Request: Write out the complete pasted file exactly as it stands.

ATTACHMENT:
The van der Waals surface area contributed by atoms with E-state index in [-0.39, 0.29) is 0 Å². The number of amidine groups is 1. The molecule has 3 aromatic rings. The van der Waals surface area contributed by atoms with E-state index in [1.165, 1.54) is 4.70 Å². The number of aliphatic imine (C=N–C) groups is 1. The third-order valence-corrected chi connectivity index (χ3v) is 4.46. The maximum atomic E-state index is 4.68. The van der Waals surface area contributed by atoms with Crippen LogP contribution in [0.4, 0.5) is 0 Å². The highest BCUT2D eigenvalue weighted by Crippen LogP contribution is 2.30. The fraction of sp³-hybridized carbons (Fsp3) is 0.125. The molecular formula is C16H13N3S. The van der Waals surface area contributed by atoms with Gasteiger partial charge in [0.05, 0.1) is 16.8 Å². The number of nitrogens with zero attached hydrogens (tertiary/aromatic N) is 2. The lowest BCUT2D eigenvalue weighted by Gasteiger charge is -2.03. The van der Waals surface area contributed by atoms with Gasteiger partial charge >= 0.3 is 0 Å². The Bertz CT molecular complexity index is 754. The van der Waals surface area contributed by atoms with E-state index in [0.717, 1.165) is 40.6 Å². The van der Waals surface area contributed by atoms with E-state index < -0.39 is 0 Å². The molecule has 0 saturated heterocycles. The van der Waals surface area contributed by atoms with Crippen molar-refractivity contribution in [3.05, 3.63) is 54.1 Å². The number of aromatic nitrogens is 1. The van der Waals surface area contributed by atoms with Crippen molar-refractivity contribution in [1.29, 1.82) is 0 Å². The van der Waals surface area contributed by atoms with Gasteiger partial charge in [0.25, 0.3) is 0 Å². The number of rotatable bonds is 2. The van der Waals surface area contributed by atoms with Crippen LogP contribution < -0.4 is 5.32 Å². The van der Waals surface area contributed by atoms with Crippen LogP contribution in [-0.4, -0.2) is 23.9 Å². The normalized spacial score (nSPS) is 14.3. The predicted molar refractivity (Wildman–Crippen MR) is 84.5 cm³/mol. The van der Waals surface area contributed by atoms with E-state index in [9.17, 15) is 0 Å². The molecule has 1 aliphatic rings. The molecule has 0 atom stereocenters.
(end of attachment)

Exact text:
The van der Waals surface area contributed by atoms with E-state index in [-0.39, 0.29) is 0 Å². The number of amidine groups is 1. The molecule has 3 aromatic rings. The van der Waals surface area contributed by atoms with E-state index in [1.165, 1.54) is 4.70 Å². The number of aliphatic imine (C=N–C) groups is 1. The third-order valence-corrected chi connectivity index (χ3v) is 4.46. The maximum atomic E-state index is 4.68. The van der Waals surface area contributed by atoms with Crippen LogP contribution in [0.4, 0.5) is 0 Å². The highest BCUT2D eigenvalue weighted by Crippen LogP contribution is 2.30. The fraction of sp³-hybridized carbons (Fsp3) is 0.125. The molecular formula is C16H13N3S. The van der Waals surface area contributed by atoms with Gasteiger partial charge in [0.05, 0.1) is 16.8 Å². The number of nitrogens with zero attached hydrogens (tertiary/aromatic N) is 2. The lowest BCUT2D eigenvalue weighted by Gasteiger charge is -2.03. The van der Waals surface area contributed by atoms with Gasteiger partial charge >= 0.3 is 0 Å². The Bertz CT molecular complexity index is 754. The van der Waals surface area contributed by atoms with E-state index in [0.717, 1.165) is 40.6 Å². The van der Waals surface area contributed by atoms with E-state index < -0.39 is 0 Å². The molecule has 0 saturated heterocycles. The van der Waals surface area contributed by atoms with Crippen molar-refractivity contribution in [3.05, 3.63) is 54.1 Å². The number of aromatic nitrogens is 1. The van der Waals surface area contributed by atoms with Crippen molar-refractivity contribution in [1.29, 1.82) is 0 Å². The van der Waals surface area contributed by atoms with Gasteiger partial charge in [0.25, 0.3) is 0 Å². The number of rotatable bonds is 2. The van der Waals surface area contributed by atoms with Crippen LogP contribution < -0.4 is 5.32 Å². The van der Waals surface area contributed by atoms with Crippen LogP contribution in [-0.4, -0.2) is 23.9 Å². The normalized spacial score (nSPS) is 14.3. The predicted molar refractivity (Wildman–Crippen MR) is 84.5 cm³/mol. The van der Waals surface area contributed by atoms with E-state index in [9.17, 15) is 0 Å². The molecule has 1 aliphatic rings. The molecule has 0 atom stereocenters.